Lighting Research Center Lighting Research Center
    Volume 7 Issue 5
September 2003 (revised March 2005)    
Full-Spectrum Light Sources
color rendering index (CRI) - A rating index commonly used to represent how well a light source renders the colors of objects that it illuminates. For a CRI value of 100, the maximum value, the colors of objects can be expected to be seen as they would appear under an incandescent or daylight spectrum of the same correlated color temperature (CCT). Sources with CRI values less than 50 are generally regarded as rendering colors poorly, that is, colors may appear unnatural. correlated color temperature (CCT) - A specification for white light sources used to describe the dominant color tone along the dimension from warm (yellows and reds) to cool (blue). Lamps with a CCT rating below 3200 K are usually considered warm sources, whereas those with a CCT above 4000 K usually considered cool in appearance. Temperatures in between are considered neutral in appearance. Technically, CCT extends the practice of using temperature, in kelvins (K), for specifying the spectrum of light sources other than blackbody radiators. Incandescent lamps and daylight closely approximate the spectra of black body radiators at different temperatures and can be designated by the corresponding temperature of a blackbody radiator. The spectra of fluorescent and LED sources, however, differ substantially from black body radiators yet they can have a color appearance similar to a blackbody radiator of a particular temperature as given by CCT. efficacy - The ratio of the light output of a lamp (lumens) to its active power (watts), expressed as lumens per watt. minimal erythema dose (MED) - The quantity of ultraviolet radiation (expressed in Joules per square meter) required to produce the first perceptible, redness reaction on human skin with clearly defined borders. MED can vary significantly depending on factors such as skin pigmentation. x-bar - Color matching function x-bar, y-bar, z-bar are used to define the color-matching properties of the CIE 1931 standard observer. In 1931, CIE defined the color-matching functions x-bar, y-bar, z-bar in the wavelength range from 380nm to 780 nm at wavelength intervals of 5nm. spectral power distribution (SPD) - A representation of the radiant power emitted by a light source as a function of wavelength. positive affect - Relatively mild shifts in current mood in a positive direction.
What are the disadvantages of full-spectrum light sources?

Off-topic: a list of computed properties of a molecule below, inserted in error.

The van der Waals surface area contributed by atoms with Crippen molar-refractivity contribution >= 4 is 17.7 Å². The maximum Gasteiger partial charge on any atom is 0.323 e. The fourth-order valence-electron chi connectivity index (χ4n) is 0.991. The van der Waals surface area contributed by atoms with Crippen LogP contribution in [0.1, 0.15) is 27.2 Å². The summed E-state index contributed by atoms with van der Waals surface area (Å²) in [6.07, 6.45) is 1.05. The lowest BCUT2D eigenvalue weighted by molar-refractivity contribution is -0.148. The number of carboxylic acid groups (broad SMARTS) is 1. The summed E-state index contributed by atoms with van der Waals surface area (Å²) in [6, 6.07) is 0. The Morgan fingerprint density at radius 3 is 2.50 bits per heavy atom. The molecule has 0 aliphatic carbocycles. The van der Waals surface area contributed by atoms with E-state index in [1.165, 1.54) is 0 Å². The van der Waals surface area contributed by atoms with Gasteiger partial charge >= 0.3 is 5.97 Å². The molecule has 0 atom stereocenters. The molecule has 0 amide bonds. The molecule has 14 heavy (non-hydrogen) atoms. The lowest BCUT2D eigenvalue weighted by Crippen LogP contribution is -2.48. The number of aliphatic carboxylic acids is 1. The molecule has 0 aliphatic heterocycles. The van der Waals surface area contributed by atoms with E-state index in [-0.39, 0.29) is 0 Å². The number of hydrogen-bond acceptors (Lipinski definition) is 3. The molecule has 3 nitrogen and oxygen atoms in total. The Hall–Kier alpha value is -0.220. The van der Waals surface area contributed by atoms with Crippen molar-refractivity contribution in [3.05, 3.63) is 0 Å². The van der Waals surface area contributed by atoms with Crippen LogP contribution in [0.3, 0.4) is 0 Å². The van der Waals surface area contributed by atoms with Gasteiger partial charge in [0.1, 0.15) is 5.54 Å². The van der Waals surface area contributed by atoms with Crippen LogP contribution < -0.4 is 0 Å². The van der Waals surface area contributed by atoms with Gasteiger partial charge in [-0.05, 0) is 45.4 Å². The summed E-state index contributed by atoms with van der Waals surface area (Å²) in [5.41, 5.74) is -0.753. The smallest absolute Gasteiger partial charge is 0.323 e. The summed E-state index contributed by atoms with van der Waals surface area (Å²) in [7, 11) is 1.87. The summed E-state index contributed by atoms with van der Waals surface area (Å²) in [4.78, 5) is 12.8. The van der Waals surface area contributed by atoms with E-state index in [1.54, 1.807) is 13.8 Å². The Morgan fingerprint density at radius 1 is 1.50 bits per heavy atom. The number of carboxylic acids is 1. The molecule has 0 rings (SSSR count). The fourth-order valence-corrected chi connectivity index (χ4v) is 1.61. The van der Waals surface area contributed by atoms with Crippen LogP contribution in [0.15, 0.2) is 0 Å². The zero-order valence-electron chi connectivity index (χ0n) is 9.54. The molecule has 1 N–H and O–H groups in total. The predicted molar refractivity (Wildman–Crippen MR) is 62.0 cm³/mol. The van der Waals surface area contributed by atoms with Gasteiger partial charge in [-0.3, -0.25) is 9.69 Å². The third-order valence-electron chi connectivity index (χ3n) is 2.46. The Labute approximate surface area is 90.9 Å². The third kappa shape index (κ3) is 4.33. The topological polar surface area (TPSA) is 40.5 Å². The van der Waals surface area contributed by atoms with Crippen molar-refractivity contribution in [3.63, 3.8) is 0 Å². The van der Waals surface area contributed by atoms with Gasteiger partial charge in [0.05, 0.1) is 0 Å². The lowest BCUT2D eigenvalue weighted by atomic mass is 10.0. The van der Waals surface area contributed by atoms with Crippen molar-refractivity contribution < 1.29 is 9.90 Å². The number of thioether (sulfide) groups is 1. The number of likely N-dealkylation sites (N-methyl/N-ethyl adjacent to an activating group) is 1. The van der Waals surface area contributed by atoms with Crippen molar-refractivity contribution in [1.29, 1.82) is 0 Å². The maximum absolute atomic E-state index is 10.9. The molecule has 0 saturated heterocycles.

Other than potential damaging effects on architectural materials from full-spectrum light sources that produce ultraviolet (UV) radiation, the primary disadvantages of full-spectrum lamps are economic. Full-spectrum lamps are often priced several times higher than conventional lamps. For example, in Troy, New York, a four-foot T12 lamp costs between $1.25 and $3.60, while a full-spectrum four-foot T12 lamp costs $14.90.

In comparing spectral power distributions (SPDs) for this report, NLPIP found that one of the major lamp manufacturers offers a $5.86 four-foot T12 fluorescent lamp with a spectrum nearly identical to that of the $14.90 full-spectrum lamp, but the manufacturer of the less expensive lamp does not market it as a full-spectrum lamp. Figure 3 compares the spectra of the full-spectrum lamp costing $14.90 and the $5.86 lamp.

Figure 3. Spectral comparison of a claimed full-spectrum lamp and a fluorescent lamp not marketed as full-spectrum.

Most claimed full-spectrum lamps are also relatively less energy-efficient. Full-spectrum T12 fluorescent lamps have an efficacy about 30% to 40% lower than conventional triphosphor fluorescent lamps, and thus must consume more energy to provide comparable light levels. Table 1 summarizes lamp performance data for several commercial lamp types, and includes lamp efficacy ratings.

Table 1: Performance characteristics of several popular light sources.
Light Source CCT CRI FSI Efficacy (lm/W)
Equal Energy Spectrum 5457 95 0 N/A
Daylight
5500K 5500 100 0.35 N/A
11000K 11000 100 2.0 N/A
Xenon
1000W 5900 96 1.2 22
Incandescent
60-100W A-lamp 2800 100 5.3 17
60W GE Reveal A-lamp 2789 78 5.6 11
Light-Emitting Diode (LED)
White LED 5000 78 5.2 13
RGB (615nm/525nm/470nm) LED mix* 4400 65 9.8 22
RGB (640nm/525nm/470nm) LED mix* 4200 26 8.2 22
Compact Fluorescent
15-20W 2700-3000K 2800 82 11 61**
15-20W 5000K 5000 85 5.9 47**
15W Verilux CFS15VLX 5777 78 5.6 60**
T8 Fluorescent
32W 3500K 3300 84 8.3 92
32W 5000K 4800 87 6.4 88
32W Lumiram Lumichrome 1XX 5960 93 4.7 73
32W Verilux F32T8VLX 6369 85 6.2 88
T12 Fluorescent
40W 5000K 4900 91 1.8 56
40W Duro-Test Daylight 65 6588 93 1.8 53
40W Duro-Test Vita-Lite 5500 5159 88 1.4 55
40W Lumiram Lumichrome 1XC 5207 92 1.6 59
40W Verilux F40T12VLX 5833 94 1.4 53
Metal Halide
320-400W / Warm color 3600 68 5.0 92
175-400W / Cool color 4300 61 4.3 90
Ceramic Metal Halide
35-70W / Warm color 2900 84 6.5 79
100W / Warm color 3100 81 5.1 93
100-150W / Cool color 4100 93 1.5 90
Mercury Vapor
175-400W / Coated lamp 3900 43 5.5 54
400W / Clear lamp 5900 15 9.6 53
High Pressure Sodium
200-400W 2000 12 22 120
Low Pressure Sodium
180W 1800 0 52 180
Light sources displayed in red are claimed as full-spectrum by their manufacturers. CCT, CRI, and FSI values for these light sources were calculated from SPD measurements performed at the Lighting Research Center; efficacy values were calculated from manufacturers' data. Entries for other sources are representative values.

* The values in parentheses represent the peak outputs of the respective red, green and blue LEDs mixed to create this light source.

** Efficacy values for CFLs include losses from integral ballasts.

 

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